C H A P T E R  2


This chapter contains the following sections:

2.1 Installing Linux Onto a B100x or B200x Blade

To install the Linux operating system onto a blade, you must first build a PXE boot installation environment.

The software required to build a PXE boot installation environment is available on the CD supplied with the blade.

To install Linux on B100x or B200x server blades you will need the following:

Refer to Chapter 4 of the Sun Fire B100x and B200x Server Blade Installation and Setup Guide for information on how to perform a PXE boot installation.

2.2 Upgrading the BIOS on B200x Server Blades

To run Red Hat Enterprise Linux version 3.0 or SuSE Linux Enterprise Server 8, service pack 3 on a B200x server blade, the blade must have BIOS version 1.1.32 installed. This version of the BIOS is available from the following website:


You can upgrade the BIOS on the blade using the biosupdate utility. This utility loads a device driver called mtdbios, performs the BIOS update using the slflash utility, and then unloads the mtdbios driver.

The biosupdate utility is installed on the server blade as part of the PXE boot installation process. For information on the PXE boot installation, see Chapter 4 of the Sun Fire B100x and B200x Server Blade Installation and Setup Guide (available on the CD supplied with the blade).

caution icon

Caution - When upgrading the BIOS, do not interrupt the process by resetting or powering down the blade. Interrupting the upgrade will permanently damage the blade.

Note - If the BIOS upgrade fails, a failure message is displayed on the screen and in /var/log/messages. If this problem occurs do not reset or power off the blade. Contact your Sun Beta support manager for advise.

2.2.1 To Upgrade the BIOS

1. Log into the blade for which you want to update the BIOS.

At the SC prompt, type:

sc> console sn

where n is the number of the slot containing the blade.

2. Check the version of the BIOS currently running on the blade, to establish whether the upgrade is necessary:

modprobe mtdbios
cat /proc/BIOS
BIOS Vendor: AMI
BIOS Version: P1.1.32
BIOS Date: 01/19/2004
Manufacturer: Sun Microsystems
Product: Sun Fire B200x
rmmod mtdbios

3. Copy the BIOS image from the beta website to a known location on the blade.

4. Run the biosupdate command:

biosupdate bios2p.rom-032.bin

The blade prompt returns when the update is complete.

Caution - Do not restart the blade while the update is in progress.

5. When the update is complete, reboot the blade:

shutdown -r now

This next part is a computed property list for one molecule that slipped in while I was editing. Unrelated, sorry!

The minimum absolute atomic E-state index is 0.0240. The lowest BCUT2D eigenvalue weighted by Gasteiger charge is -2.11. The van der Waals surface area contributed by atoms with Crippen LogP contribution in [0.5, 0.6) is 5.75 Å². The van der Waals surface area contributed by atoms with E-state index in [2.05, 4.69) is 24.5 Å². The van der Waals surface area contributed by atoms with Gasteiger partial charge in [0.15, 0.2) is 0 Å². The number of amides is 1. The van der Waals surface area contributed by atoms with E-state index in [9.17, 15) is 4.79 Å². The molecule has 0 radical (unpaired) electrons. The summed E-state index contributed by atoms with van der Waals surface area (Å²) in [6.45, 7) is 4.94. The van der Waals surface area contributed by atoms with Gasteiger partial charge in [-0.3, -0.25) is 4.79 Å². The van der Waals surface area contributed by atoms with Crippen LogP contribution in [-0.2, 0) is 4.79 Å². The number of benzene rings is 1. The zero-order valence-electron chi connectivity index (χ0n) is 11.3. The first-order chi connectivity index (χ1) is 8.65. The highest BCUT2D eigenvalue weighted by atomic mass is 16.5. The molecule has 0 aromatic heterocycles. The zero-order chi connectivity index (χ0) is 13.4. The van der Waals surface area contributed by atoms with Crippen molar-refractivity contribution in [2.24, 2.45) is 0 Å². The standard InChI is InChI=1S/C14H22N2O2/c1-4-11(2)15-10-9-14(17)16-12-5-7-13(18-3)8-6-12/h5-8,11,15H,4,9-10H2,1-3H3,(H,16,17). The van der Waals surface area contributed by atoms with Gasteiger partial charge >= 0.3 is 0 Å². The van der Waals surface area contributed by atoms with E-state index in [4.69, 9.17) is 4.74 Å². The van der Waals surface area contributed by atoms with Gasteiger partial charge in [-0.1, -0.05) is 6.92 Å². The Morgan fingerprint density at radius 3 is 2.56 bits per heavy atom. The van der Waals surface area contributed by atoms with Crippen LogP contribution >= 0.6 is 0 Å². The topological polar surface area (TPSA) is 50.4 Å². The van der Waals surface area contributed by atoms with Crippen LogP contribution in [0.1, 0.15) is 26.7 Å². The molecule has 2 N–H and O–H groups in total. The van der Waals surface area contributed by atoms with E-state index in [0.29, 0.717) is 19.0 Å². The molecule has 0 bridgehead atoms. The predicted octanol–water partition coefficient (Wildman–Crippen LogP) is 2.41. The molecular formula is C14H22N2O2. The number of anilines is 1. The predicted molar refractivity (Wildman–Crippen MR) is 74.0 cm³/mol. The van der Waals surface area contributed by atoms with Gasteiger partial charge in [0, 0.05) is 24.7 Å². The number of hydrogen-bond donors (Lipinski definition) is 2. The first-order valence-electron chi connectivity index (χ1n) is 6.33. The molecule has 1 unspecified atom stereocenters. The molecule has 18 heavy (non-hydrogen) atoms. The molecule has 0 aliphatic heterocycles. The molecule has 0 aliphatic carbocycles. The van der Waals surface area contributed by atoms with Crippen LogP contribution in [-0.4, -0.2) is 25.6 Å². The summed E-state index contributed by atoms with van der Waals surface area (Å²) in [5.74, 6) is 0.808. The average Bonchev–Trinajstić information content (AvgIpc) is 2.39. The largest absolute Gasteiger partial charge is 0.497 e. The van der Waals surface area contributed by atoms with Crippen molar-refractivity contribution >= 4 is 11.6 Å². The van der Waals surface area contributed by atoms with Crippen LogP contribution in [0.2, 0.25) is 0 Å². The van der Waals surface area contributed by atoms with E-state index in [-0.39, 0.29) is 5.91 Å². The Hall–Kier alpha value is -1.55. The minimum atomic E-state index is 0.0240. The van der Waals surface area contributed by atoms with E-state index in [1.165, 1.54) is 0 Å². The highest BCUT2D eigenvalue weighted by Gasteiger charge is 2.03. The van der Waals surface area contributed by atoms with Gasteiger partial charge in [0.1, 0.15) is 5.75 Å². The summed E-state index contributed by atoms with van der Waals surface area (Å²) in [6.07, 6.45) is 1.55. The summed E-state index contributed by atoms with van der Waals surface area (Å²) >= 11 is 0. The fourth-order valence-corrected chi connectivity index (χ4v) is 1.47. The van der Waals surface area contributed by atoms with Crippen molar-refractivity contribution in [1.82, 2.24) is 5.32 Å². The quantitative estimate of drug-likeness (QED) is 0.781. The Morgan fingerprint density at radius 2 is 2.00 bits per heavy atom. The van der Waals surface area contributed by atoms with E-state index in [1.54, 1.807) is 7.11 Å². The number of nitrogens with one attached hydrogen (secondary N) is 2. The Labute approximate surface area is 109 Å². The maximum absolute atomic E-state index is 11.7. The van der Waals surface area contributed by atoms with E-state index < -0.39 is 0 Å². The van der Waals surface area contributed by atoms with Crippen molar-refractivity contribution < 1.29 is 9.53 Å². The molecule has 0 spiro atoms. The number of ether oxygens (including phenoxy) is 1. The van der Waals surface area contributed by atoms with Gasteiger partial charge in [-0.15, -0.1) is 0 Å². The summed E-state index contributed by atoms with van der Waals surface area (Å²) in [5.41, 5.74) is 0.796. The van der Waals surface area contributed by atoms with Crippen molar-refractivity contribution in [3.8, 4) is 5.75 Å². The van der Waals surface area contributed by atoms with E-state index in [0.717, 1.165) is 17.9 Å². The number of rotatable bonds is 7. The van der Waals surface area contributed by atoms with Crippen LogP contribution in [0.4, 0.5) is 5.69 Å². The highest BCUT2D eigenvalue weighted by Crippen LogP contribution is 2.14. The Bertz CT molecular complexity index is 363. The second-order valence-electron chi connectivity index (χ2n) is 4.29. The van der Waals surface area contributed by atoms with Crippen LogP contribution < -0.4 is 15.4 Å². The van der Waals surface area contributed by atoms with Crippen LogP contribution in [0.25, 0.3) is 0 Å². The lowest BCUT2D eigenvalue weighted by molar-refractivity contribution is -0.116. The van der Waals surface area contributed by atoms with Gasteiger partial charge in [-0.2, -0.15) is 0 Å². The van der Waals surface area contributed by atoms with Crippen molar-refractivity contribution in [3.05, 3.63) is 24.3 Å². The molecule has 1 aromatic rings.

You can check the BIOS version when you restart the blade.

2.3 B100x and B200x (Linux) Server Blade Issues

The following problems have been observed on both B100x and B200x server blades:

The Advanced Server kernel (version 2.4.9-e.3) does not support layer 2 VLANs. This means that the sunconfig utility is not installed on blades running Red Hat Advanced Server 2.1. If you are using blades with Red Hat Advanced Server 2.1 installed, you must configure the switch to use only untagged VLANs.

If you require VLAN support, you must install Red Hat Enterprise Linux 3.0 or SuSE Linux Enterprise Server 8 service pack 3.

Spurious interrupt IRQ7 messages may appear in /var/log/messages. These messages can be ignored.

2.3.1 Issues Affecting the B200x Server Blade Only

The following problems have been observed on B200x server blades only:


When the BSC driver is loaded, five extraneous LED files appear in the /proc/bsc directory. The LED status for these files is reported as "not present" and they can be ignored.

If you attempt to boot Enterprise Linux 3.0 update 1 with APM enabled, the system will panic. This is due to expectations made by the APM subsystem, which is considered unsafe to run on a multi-processor machine. Without enabling APM (or ACPI), the /sbin/poweroff command will not power off the blade.

This problem has been worked around using the bsc driver. The bsc driver notifies the hardware of the intent to power off, and the hardware powers off the blade 10 seconds later. If the bsc driver is not loaded at power-off time, the system will fail to power off.

The CMOS footprint may change between revisions of the BIOS. If this is the case, and the CMOS is not reset to its default values during the blade reboot following a BIOS update, the CMOS configuration may become corrupted and result in repeated network boots.

To avoid this problem, after updating the BIOS on a B200x blade, reset all CMOS settings to their default values when you next reboot the blade. You can do this by typing the bootmode reset_nvram sn command at the SC prompt (where n is the number of the slot containing the blade), or by entering the BIOS setup menu and loading the BIOS defaults.

When new 1 Gbyte DIMMs are inserted in DIMM slots on the B200x blade, the ECC driver incorrectly identifies the memory as 2x512Mbyte DIMMs.

This is a cosmetic issue, and can be ignored.

When a blade is booted without an SSC present, the network interfaces normally attached to the missing switch will not be operational after the SSC is re-inserted. This problem is fixed when the network interface is brought down and up again.

2.3.2 Issues Affecting the B100x Server Blade Only

The following problem has been observed on B100x server blades only:

When you use the reset command from the SC prompt, the blade updates the Real Time Cock (RTC) from the system controller through the BSC. The RTC should be set only when the blade is powered on.

The Operating System hangs when the bsc driver attempts to allocate IRQs 9 and 5. This is due to an incorrect ACPI table entry for the bsc hardware.

You can avoid this problem by booting the kernel using the pci=noacpi argument.

This is a cosmetic issue and may be ignored.